At first glance, Canary Closets & Cabinetry would appear to be misnamed. John Canary, Jr., owner of the 12-year-old shop located in Union, N.J., says that over the past few years the company has been downplaying its work on designed spaces and casegoods and putting more effort into manufacturing components and other cabinet parts.
“In 2012, we did about 40 percent of our volume with retail customers,” says Canary. “This year, we’ll be down to 30 percent, and in 2014 and beyond, we hope to hold that sector between 5 and 10 percent. Our most important clients today are B2B customers. We work hard to keep them happy, as they act as our sales agents.”
Canary says his firm still counts closets (walk-in and reach-in, both wall hung and floor mount), home offices, pantries, Murphy beds, laundry rooms, mud rooms and kitchen cabinet parts, as well as various specialty work including plastic laminate casework and commercial cabinetry, as “core products.”
But, increasingly, his enthusiasm is lavished on such key areas as five-piece drawers and door faces. Most of the work is being done in what he calls “genuine fake wood,” specifically melamine and polyester wraps. These are so good, he claims, that they even have fooled professionals at respectable distances.
Why the shift from finished goods to components? “It’s a more saleable business model,” says the owner. “We gain a better handle on costs and margins, can make truer projections, and we can grow the business more rapidly since it is more systemized, with fewer starts and stops.”
According to Canary, the key to fast-tracking the change in emphasis from retail to wholesale has been a Web-based ordering system from Allmoxy, a Tremonton, Utah-based software supplier that specializes in creating online stores for woodworking professionals.
“What they have done for us is unbelievable,” says Canary. “We now have a turnkey operation, custom-configured to our needs, our product menu, and our pricing formulas.” In 2012, sales volume reached $2.6 million, averaging almost $186,000 for each of the 14 employees, he notes.
Canary Closets & Cabinetry’s customers now create their own orders online. “Not only does this save us time and money at the front end, it also cuts down dramatically on chances for errors,” the owner explains. “Of course, we check to make sure the orders are technically correct and consistent with what clients usually buy, but if they specify the wrong part, then it’s their responsibility, not ours. In the past, we needed nine separate order entry forms to do a less accurate job.”
Since installing the Allmoxy system about a year ago, Canary’s operation has become more streamlined. “We were able to get rid of the order entry equipment we had and reduced our labor force by one person,” he says.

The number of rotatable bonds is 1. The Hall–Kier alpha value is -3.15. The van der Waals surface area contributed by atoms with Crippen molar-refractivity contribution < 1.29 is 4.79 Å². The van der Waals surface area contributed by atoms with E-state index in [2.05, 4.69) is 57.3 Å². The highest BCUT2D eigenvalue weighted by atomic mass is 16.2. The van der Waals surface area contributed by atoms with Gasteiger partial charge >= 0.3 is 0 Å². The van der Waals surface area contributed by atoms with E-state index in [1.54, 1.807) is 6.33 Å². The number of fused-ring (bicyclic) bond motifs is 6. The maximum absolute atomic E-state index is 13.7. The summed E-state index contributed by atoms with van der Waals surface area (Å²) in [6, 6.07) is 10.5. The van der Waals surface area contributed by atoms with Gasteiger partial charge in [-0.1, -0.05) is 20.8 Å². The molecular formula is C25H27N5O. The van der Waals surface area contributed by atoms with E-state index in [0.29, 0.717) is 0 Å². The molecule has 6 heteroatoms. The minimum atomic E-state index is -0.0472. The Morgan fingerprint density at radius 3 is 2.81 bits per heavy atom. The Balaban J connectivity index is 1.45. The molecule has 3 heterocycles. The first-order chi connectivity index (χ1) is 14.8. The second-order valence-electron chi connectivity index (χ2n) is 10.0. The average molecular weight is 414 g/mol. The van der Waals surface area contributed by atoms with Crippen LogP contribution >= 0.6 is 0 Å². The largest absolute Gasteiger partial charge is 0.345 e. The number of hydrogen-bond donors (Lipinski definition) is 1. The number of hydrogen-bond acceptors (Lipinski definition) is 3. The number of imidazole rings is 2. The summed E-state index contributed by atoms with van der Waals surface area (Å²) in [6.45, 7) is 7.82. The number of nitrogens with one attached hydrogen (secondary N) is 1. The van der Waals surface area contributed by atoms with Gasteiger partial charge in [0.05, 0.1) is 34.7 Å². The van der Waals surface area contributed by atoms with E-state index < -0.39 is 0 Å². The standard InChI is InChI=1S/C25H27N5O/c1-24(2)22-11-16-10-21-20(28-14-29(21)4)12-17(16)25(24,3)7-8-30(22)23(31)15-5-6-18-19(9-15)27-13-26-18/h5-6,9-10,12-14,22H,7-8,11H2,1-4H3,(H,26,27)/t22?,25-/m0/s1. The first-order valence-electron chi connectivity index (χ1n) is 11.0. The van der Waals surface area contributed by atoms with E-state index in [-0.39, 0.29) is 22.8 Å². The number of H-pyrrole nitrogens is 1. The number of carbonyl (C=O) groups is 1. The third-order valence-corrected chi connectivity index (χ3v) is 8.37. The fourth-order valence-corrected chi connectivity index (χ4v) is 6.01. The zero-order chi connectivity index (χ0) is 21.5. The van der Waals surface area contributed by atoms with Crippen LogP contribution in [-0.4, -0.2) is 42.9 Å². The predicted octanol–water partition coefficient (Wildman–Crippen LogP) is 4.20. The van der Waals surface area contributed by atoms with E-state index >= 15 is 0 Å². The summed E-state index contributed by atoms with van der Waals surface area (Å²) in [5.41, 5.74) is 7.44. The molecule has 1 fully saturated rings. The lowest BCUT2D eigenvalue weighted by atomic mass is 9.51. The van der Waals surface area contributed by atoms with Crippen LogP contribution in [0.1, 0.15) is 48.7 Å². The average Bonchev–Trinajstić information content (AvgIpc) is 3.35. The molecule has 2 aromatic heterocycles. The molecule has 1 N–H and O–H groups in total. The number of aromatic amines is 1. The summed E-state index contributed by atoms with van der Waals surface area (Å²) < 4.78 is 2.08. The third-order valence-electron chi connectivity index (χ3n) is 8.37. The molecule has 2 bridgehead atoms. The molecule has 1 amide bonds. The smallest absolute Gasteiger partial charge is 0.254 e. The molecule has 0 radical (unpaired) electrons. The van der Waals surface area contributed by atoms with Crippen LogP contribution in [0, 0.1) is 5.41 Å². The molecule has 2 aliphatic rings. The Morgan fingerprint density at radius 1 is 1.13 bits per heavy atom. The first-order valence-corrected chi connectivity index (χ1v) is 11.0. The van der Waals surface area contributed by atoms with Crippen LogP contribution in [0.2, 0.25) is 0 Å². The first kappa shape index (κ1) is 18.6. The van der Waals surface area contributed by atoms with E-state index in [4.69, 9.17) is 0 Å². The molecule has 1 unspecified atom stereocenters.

Also, once the order is accepted, the data is exported to a system—supplied by CADCode of Skillman, N.J.—which communicates with the shop floor, facilitates machine setup, and tracks progress via bar codes and labels. “As a result,” says Canary, “we have a smooth workflow—cut, package and ship.”
Major equipment at the 10,000-square-foot shop (about 1,000 square feet devoted to office space) includes:
Holzma HPP380 saw from Stiles
Busellato Jet 200RT router from Delmac (now Casadei Busellato)
Busellato Jet 2000XL point-to-point also from Delmac, which Canary calls the shop’s “Old Faithful”
Gannomat Index dowel inserter from Tritec
Vertical CNC Weeke BHX055 machining center from Stiles, acquired in July, 2012 (small footprint, 7 x 7 feet, approximate)
Homag KAL310 edgebander
Omal Miter 600RT miter door machine from SCM (footprint, 7 x 10 feet)
Software in use at Canary Closets & Cabinetry includes Cabnetware and Cabinet Vision CAD/CAM programs, as well as the CADCode system.
The Omal is one the most important items on this list, says Canary. Prior to acquiring the machine this past March, the firm had been buying most of its doors from outside vendors.
“We wanted to make doors in house in order to gain more control, open a new revenue source and, most significant, improve turnaround time,” says the shop owner.
Following the 2012 IWF show in Atlanta, Canary says he called John Park at SCM. “He used to take very good care of us when he was at Delmac, and I trust his judgment and his advice.”
So much so, it turns out, that Canary bought the Omal unit sight unseen. “The price fit into our budget, the machine was delivered and installed on schedule, and it has been running perfectly ever since.”
Simplicity is the feature that he likes best, Canary confesses. “With this machine, you can pull anyone off the floor, give him a few minutes of instruction, and he will run it without a hitch.”
According to Canary, the fully programmable three-axis machine is equipped with two working units—one for mitering and milling the unusual round-end tenon, and the other for machining the mortise. Average cycle time to create both mortise and tenon is approximately 25 seconds, depending on size.
“At high speed, we can produce between 300 and 400 doors per shift,” he adds. “It’s so fast, in fact, that we had to acquire a second clamp. That was our only slowdown, so now it’s full steam ahead.”
Alan Richman, former editor of Wood Digest and Cabinet Manufacturing & Fabricating, is a New Jersey-based freelance writer specializing in the woodworking industry. He has been a contributor to CabinetMaker+FDM since 2007. Contact him at firstname.lastname@example.org.
Have something to say? Share your thoughts with us in the comments below.